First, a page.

European Climate Fiction

© Fundacja na rzecz Kultury i Edukacji im. Tymoteusza Karpowicza

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Frank Keizer, born in 1987, is a poet, critic and editor. He is the author of two chapbooks and two volumes of poetry, Onder normale omstandigheden (Pelckmans, 2016) and Lief slecht ding (Polis, 2019). He works as a publisher at Perdu in Amsterdam, where he heads a publication series for experimental poetry in translation, and is an editor for nY, a Flemish literary magazine devoted to literature and criticism. He has been part of numerous festivals all over the world and currently resides in Rotterdam, where he is writing his third book of poetry tackling questions of collaborative survival amidst environmental decay and precarity.

Frank Keizer belongs to a young generation of Dutch poets who explicitly deal with social and political themes. His poetry doesn’t offer any simple solutions, but rather reflects on his own positionality and also brings his own doubts and contradictions about his political-poetic activism into his work as layers of complexity.

European Climate Fiction

Frank Keizer © Koen Broos

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European Climate Fiction

Julia Fiedorczuk and Frank Keizer

in conversation with Irina Hein

 

Emotions-Wordcloud

Participate

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Section III

Entanglements – Landscapes and social spaces in the Anthropocene

With Dilek Güngör, Maren Kames, Denise Winter & sounding situations | Essay by Elisa Weinkötz
Talk presented by Lara Sielmann (Kabeljau & Dorsch)

Video installation, short story, collection of photos, talk and essay

In this section, the entanglement of social spaces and climate stands at the center. In her intense texts halb taube halb pfau (Secession Verlag, 2016) Maren Kames poetically overlaps a snow landscape with the distances of relationships and emotional reactions. With the visual artist Denise Winter and the sound art duo sounding situations she has developed several performative installations under the title 90° 0′ 0“ S. The narrator of German author Dilek Güngör’s short story Schweigen bei 39 Grad (wir machen das magazin, 2019) picks up on one of the extreme heat waves that have happened in Germany in the last few years and explores the possible connections between human beings and climate through the microcosm of the family. Maren Kames’ texts also plays an important role in an essay by Elisa Weinkötz. Dilek Güngör talks about her text in an interview with Lara Sielmann. In advance, people from the audience were asked to send in photos of places, where climate change comes into their minds. These photos are integrated into this section.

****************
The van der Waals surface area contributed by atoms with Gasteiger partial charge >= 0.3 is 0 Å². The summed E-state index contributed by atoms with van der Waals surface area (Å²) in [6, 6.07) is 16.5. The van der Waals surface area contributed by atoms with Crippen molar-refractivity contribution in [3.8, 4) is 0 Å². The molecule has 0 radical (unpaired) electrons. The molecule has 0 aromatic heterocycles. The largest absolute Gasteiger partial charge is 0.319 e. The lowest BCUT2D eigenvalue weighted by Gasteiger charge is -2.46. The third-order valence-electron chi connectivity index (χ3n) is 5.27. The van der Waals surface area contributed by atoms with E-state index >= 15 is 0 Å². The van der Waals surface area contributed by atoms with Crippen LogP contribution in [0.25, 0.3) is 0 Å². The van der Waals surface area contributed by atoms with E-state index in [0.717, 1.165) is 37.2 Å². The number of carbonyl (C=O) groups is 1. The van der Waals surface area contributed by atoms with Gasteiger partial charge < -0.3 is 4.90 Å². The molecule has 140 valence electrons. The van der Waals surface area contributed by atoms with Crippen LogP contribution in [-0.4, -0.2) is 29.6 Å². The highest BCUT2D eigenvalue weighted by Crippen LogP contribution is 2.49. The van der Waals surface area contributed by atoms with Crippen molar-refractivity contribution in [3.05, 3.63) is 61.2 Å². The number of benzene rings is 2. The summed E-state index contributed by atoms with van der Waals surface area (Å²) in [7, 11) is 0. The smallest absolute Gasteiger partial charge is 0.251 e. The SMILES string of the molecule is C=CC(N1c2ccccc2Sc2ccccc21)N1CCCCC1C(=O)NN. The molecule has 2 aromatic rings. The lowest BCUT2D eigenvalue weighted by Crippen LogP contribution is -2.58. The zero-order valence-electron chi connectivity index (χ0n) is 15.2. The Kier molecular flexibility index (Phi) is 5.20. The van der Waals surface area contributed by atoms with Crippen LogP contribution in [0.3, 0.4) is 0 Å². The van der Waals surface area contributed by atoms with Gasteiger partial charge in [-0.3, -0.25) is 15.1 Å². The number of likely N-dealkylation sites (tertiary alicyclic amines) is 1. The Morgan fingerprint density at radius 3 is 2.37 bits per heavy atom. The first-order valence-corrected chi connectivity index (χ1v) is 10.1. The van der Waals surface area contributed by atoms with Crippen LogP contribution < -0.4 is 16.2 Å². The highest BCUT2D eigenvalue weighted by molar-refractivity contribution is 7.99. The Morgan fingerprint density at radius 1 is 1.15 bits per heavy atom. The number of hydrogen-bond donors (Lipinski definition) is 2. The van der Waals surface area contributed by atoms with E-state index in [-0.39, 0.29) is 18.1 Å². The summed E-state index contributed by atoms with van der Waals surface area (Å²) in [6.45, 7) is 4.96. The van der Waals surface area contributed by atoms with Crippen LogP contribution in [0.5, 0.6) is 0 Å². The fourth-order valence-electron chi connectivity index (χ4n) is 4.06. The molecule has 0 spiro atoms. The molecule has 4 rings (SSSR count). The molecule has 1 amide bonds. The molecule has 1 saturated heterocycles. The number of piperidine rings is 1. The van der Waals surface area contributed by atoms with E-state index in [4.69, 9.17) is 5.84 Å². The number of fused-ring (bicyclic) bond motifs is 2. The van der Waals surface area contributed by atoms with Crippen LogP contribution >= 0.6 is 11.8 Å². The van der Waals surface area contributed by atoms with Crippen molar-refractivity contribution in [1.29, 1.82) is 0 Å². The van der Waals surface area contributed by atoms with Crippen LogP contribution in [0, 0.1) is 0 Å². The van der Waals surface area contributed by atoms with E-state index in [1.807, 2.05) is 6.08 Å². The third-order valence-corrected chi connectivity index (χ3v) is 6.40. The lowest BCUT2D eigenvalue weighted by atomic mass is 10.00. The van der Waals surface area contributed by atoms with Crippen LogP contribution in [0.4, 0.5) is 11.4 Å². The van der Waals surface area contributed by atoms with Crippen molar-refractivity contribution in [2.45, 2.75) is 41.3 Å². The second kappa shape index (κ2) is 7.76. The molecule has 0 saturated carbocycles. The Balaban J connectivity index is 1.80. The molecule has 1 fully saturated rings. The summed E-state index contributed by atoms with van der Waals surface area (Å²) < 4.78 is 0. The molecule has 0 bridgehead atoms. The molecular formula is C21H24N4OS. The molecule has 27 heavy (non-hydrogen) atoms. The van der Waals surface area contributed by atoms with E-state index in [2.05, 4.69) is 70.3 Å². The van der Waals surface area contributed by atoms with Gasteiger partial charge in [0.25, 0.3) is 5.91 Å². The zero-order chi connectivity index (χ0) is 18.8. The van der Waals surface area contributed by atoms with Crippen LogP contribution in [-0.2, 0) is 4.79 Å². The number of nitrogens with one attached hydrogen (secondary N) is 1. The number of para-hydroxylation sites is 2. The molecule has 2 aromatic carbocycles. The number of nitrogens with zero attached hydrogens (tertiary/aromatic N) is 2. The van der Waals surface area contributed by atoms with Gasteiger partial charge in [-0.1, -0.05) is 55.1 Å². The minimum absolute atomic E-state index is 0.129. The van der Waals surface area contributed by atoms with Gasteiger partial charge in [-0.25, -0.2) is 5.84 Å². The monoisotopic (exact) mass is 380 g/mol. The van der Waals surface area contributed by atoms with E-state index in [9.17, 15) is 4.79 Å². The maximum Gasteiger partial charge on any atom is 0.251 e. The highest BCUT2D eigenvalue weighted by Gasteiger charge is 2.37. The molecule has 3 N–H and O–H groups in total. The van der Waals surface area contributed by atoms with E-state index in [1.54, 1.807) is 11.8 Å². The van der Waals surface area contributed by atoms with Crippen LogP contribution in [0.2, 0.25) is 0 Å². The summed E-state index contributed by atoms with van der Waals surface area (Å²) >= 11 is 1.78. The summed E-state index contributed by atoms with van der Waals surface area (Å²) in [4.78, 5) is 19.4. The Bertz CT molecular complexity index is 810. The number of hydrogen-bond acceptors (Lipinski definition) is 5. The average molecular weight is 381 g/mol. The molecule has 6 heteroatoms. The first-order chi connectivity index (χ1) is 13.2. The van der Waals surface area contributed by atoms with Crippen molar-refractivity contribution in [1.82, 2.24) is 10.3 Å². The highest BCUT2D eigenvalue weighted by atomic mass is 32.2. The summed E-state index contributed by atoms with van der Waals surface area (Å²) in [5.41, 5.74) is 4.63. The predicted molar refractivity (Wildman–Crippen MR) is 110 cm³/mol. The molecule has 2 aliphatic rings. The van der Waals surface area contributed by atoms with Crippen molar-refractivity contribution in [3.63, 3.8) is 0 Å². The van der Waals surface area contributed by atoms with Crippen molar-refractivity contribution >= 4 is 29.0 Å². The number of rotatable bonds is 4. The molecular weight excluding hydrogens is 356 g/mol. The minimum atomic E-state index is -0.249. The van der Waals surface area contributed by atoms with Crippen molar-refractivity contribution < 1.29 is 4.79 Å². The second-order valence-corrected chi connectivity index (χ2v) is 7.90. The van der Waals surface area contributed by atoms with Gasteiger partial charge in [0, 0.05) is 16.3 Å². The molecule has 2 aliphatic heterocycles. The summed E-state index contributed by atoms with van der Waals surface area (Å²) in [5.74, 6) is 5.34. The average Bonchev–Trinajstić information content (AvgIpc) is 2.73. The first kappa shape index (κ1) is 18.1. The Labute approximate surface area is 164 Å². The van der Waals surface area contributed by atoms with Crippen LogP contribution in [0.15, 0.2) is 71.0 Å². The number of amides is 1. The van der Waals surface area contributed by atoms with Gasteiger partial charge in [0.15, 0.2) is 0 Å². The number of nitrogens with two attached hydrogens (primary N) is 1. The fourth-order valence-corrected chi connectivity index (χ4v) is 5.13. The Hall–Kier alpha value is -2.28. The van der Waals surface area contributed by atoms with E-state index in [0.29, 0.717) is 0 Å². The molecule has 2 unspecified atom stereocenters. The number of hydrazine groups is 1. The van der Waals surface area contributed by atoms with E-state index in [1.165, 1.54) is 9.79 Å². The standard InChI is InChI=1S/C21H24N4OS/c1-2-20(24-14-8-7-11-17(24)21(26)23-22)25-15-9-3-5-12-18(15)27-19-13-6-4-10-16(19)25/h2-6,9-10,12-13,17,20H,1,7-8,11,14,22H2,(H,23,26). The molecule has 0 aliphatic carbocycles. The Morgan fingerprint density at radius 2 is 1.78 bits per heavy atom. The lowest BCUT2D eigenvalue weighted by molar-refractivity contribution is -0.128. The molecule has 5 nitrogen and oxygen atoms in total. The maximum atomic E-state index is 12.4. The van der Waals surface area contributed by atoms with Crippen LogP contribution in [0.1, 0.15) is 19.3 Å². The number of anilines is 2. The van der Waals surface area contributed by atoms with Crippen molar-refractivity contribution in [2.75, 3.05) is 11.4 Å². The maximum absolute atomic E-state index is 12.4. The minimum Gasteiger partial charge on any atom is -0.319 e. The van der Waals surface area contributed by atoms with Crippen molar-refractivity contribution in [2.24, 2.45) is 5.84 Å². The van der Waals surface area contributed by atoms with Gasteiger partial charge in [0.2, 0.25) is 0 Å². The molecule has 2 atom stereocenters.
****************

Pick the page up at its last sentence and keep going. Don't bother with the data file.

European Climate Fiction

Call to save trees in Bötzowkiez in Berlin | Anonymous submission

European Climate Fiction

Reaction to the call: water bags in Bötzowkiez in Berlin | Anonymous submission

European Climate Fiction

Chestnut tree in August | Anonymous submission

 

Dilek Güngör, born in Schwäbisch Gmünd, Germany, in 1972, studied Translation, Linguistics and Cultural Studies in Germersheim, Journalism in Mainz and Race and Ethnic Studies in Warwick, England. She worked as a journalist and columnist for Berliner Zeitung, Stuttgarter Zeitung and was Deputy Editor-in-Chief for the magazin Kulturaustausch. Her collected columns were published in the anthology Ganz schön deutsch. Meine türkische Familie und ich (Piper, 2007). In 2007, her novel Das Geheimnis meiner türkischen Großmutter was published by Piper. Her most recent novel is Ich bin Özlem (Verbrecher Verlag, 2019). In 2020 she received a grant from the Berliner Senatsverwaltung für Kultur und Europa for Berlin authors.

The story »Silence at 39 Degrees« by Dilek Güngör picks up on one of the extreme heat waves that have happened in Germany in the last few years and explores the possible connections between human beings and climate through the microcosm of the family.

European Climate Fiction

Dilek Güngör © Ingrid Hertfelder

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European Climate Fiction

Dilek Güngör

in conversation with Lara Sielmann

In German

 

Maren Kames was born in 1984 in Überlingen at Lake Constance. She studied Cultural Studies, Philosophy and Theatre Studies in Tübingen and Leipzig, then at the Institute for Literary Writing in Hildesheim. Her debut halb taube halb pfau was published by Secession Verlag für Literatur in 2016 and was awarded several scholarships and prizes. The text stages its poetic and poetological center, an extensive, white landscape, in a linguistic setting as well as on an acoustic level that can be called up via QR codes. In the years before and after its release, Maren Kames, in collaboration with visual artist Denise Winter and the sound art duo sounding situations, developed audio-visual performances and installations, which were shown amongst other locations at the Cologne Opera and the KÖNIG Gallery Berlin. The partnership with sounding situations also resulted in a radio play for the book, which was originally broadcasted by SWR in 2019 and was voted Radio Play of the Month by the Academy of Performing Arts in June of the same year. Kames’ second book luna luna (Secession, 2019) was nominated for the Leipzig Book Fair 2020 Prize. In the same year she was awarded the literary price Text und Sprache from the Kulturkreis der Deutschen Wirtschaft.